Country or classic — All you have to do is select from several design options to create the round birdhouse of your dreams.
When you first look at this birdhouse, you might think it’s a turning project. How else but on a lathe could you make Round Bird House? Well believe it or not, you don’t need a lathe to build this project. Instead, the cylinder is assembled from a number of narrow strips. Each strip is beveled on both sides. Then the strips are laid side-by-side and “rolled” into a circle. Don’t worry though — it’s not a complicated process. Aside from the shape of the round birdhouse, one of the neat things about this project are all the options that are available when building it. Take the roof for example. We built one birdhouse with a galvanized sheet metal roof and another with a copper roof. Either way, you’ll get the opportunity to try something a little different — working with sheet metal. And you won’t need any special equipment other than a pair of tin snips.
SELECT YOUR PLAN PACKAGE
- Metric (unavailable)
What You Get:
- 8 printable (digital) pages of step-by-step instructions
- More than 45 full-color photos, illustrations and exploded views
- Full instruction on making the metal roofs
- Materials list and cutting diagram
- Retail sources for project supplies
Note: After your purchase, you will receive an email containing a PDF attachment of your purchased plan, as well as instructions for logging in to download the plan and access any other associated files and videos, which will all be located on this page.
We don't have any links to project supplies and hardware for this particular project yet, but here are some other products that might be of interest to you. (We may receive commission when you use our affiliate links. However, this does not impact our recommendations.)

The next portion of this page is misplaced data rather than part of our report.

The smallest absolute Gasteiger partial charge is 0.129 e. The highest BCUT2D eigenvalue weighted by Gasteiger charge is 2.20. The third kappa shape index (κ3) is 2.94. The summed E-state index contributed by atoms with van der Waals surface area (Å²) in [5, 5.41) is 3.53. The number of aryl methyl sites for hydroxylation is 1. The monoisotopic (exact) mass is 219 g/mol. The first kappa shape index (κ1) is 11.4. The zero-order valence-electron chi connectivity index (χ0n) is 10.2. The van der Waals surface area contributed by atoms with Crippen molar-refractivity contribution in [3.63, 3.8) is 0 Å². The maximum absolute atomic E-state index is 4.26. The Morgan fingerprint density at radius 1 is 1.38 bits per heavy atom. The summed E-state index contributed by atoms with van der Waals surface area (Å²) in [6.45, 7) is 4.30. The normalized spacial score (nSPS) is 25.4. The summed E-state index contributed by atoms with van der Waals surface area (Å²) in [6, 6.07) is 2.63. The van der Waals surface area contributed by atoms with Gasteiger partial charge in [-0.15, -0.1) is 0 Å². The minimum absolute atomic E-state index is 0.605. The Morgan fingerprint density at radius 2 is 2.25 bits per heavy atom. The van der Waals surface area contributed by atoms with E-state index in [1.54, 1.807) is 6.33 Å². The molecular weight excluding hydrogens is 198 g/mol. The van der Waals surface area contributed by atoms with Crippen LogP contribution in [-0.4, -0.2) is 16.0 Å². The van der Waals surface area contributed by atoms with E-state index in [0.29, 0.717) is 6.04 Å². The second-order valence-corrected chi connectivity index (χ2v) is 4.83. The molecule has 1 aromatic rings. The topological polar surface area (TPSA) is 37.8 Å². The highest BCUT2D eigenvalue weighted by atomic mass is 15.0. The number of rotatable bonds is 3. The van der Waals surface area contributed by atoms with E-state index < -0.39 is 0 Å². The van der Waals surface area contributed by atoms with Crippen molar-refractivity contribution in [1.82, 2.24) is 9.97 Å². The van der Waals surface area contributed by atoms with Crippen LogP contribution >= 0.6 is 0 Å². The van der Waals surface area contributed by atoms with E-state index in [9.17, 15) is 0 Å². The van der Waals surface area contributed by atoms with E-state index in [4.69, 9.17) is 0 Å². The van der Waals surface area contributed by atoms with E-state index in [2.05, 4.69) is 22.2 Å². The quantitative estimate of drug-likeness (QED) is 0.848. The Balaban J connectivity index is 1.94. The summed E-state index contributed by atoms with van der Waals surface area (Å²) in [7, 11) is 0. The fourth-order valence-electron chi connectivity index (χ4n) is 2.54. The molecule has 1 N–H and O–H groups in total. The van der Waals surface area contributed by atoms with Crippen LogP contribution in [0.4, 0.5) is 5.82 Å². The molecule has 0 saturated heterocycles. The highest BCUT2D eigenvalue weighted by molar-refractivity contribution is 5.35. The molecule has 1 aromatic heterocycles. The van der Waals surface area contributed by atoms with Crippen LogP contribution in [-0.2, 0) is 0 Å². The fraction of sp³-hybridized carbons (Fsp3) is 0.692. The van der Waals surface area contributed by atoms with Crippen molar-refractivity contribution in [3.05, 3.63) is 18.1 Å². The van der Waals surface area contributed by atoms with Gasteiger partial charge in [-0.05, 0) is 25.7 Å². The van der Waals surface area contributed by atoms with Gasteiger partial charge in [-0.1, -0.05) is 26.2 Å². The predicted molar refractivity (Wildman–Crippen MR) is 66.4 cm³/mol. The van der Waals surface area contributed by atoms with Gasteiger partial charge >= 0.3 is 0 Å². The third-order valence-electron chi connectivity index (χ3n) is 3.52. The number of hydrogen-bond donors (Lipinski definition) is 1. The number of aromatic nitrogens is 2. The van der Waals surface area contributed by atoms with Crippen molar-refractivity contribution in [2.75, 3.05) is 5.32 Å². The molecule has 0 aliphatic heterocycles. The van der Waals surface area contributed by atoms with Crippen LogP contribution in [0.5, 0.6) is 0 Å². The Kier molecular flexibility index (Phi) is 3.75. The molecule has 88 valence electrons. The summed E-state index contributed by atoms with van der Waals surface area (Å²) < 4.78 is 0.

Similar Woodsmith Plans
Traditional Bluebird Birdhouse
This project uses guidelines from the North American Bluebird Society and is built entirely from cedar.
House Sparrow Residence Birdhouse
Think of this as an apartment building with three separate entrances for house sparrows and their brood.
The United States Customary System of Units (USCS or USC), more commonly referred to as the English or Imperial system, is the standard set of units for our plans. It uses inches and feet for measurement. This is the one you probably want if you are in the United States, and it is the one we have traditionally offered on this website.
The International System of Units (SI), more commonly referred to as the metric system, is the alternative set of units that we have available for some of our plans. It uses millimeters, centimeters, and meters for measurement. This is the one you probably want if you are outside the United States. These plans are provided by our business partner, Australian Woodsmith, and are based on the original Woodsmith plan. However, dimensions and other elements of the plan may vary between the metric and standard versions. Be sure to double-check the plan before building.